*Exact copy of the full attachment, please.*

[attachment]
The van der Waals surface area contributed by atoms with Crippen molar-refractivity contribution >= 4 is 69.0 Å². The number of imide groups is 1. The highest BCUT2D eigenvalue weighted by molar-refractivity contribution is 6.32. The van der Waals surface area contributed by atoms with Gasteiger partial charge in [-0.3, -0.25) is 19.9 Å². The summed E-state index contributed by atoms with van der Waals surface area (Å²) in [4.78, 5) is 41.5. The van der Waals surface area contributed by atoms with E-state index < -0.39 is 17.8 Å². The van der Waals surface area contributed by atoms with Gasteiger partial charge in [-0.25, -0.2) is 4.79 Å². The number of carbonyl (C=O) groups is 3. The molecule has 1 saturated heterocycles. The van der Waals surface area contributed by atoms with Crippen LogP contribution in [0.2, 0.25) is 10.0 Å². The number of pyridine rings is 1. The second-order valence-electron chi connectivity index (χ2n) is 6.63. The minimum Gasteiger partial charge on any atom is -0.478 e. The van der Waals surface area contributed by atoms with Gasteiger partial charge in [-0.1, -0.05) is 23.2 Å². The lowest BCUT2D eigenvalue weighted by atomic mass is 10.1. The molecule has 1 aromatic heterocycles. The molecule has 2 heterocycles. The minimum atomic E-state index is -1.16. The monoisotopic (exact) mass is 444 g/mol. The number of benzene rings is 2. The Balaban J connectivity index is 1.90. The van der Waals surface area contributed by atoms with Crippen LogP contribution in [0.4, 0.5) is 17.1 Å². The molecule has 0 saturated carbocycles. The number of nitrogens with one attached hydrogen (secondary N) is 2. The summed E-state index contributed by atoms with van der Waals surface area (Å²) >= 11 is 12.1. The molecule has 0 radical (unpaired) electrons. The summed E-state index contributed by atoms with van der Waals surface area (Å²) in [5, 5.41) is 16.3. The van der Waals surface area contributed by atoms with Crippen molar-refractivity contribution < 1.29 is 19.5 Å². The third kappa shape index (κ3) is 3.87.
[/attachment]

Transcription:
The van der Waals surface area contributed by atoms with Crippen molar-refractivity contribution >= 4 is 69.0 Å². The number of imide groups is 1. The highest BCUT2D eigenvalue weighted by molar-refractivity contribution is 6.32. The van der Waals surface area contributed by atoms with Gasteiger partial charge in [-0.3, -0.25) is 19.9 Å². The summed E-state index contributed by atoms with van der Waals surface area (Å²) in [4.78, 5) is 41.5. The van der Waals surface area contributed by atoms with E-state index < -0.39 is 17.8 Å². The van der Waals surface area contributed by atoms with Gasteiger partial charge in [-0.25, -0.2) is 4.79 Å². The number of carbonyl (C=O) groups is 3. The molecule has 1 saturated heterocycles. The van der Waals surface area contributed by atoms with Crippen LogP contribution in [0.2, 0.25) is 10.0 Å². The number of pyridine rings is 1. The second-order valence-electron chi connectivity index (χ2n) is 6.63. The minimum Gasteiger partial charge on any atom is -0.478 e. The van der Waals surface area contributed by atoms with Gasteiger partial charge in [-0.1, -0.05) is 23.2 Å². The lowest BCUT2D eigenvalue weighted by atomic mass is 10.1. The molecule has 1 aromatic heterocycles. The molecule has 2 heterocycles. The minimum atomic E-state index is -1.16. The monoisotopic (exact) mass is 444 g/mol. The number of benzene rings is 2. The Balaban J connectivity index is 1.90. The van der Waals surface area contributed by atoms with Crippen LogP contribution in [0.4, 0.5) is 17.1 Å². The molecule has 0 saturated carbocycles. The number of nitrogens with one attached hydrogen (secondary N) is 2. The summed E-state index contributed by atoms with van der Waals surface area (Å²) >= 11 is 12.1. The molecule has 0 radical (unpaired) electrons. The summed E-state index contributed by atoms with van der Waals surface area (Å²) in [5, 5.41) is 16.3. The van der Waals surface area contributed by atoms with Crippen molar-refractivity contribution < 1.29 is 19.5 Å². The third kappa shape index (κ3) is 3.87.